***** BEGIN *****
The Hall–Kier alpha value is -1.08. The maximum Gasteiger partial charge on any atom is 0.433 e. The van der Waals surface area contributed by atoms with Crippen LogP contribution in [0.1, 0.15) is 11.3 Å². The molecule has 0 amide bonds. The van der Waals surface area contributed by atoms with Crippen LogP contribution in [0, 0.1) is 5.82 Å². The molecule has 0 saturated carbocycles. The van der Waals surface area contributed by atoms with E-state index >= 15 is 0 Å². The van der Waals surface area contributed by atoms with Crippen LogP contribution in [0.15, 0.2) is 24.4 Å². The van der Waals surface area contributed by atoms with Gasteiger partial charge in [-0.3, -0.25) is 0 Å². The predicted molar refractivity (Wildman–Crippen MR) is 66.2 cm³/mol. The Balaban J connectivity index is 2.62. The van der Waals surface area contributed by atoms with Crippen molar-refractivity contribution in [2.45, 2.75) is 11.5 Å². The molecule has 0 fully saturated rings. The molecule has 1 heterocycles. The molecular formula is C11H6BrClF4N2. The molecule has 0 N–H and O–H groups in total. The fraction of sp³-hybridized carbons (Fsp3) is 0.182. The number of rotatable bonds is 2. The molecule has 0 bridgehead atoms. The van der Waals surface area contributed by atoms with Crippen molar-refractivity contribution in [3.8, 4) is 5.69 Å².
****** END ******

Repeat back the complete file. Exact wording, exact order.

The Hall–Kier alpha value is -1.08. The maximum Gasteiger partial charge on any atom is 0.433 e. The van der Waals surface area contributed by atoms with Crippen LogP contribution in [0.1, 0.15) is 11.3 Å². The molecule has 0 amide bonds. The van der Waals surface area contributed by atoms with Crippen LogP contribution in [0, 0.1) is 5.82 Å². The molecule has 0 saturated carbocycles. The van der Waals surface area contributed by atoms with E-state index >= 15 is 0 Å². The van der Waals surface area contributed by atoms with Crippen LogP contribution in [0.15, 0.2) is 24.4 Å². The van der Waals surface area contributed by atoms with Gasteiger partial charge in [-0.3, -0.25) is 0 Å². The predicted molar refractivity (Wildman–Crippen MR) is 66.2 cm³/mol. The Balaban J connectivity index is 2.62. The van der Waals surface area contributed by atoms with Crippen molar-refractivity contribution in [2.45, 2.75) is 11.5 Å². The molecule has 0 fully saturated rings. The molecule has 1 heterocycles. The molecular formula is C11H6BrClF4N2. The molecule has 0 N–H and O–H groups in total. The fraction of sp³-hybridized carbons (Fsp3) is 0.182. The number of rotatable bonds is 2. The molecule has 0 bridgehead atoms. The van der Waals surface area contributed by atoms with Crippen molar-refractivity contribution in [3.8, 4) is 5.69 Å².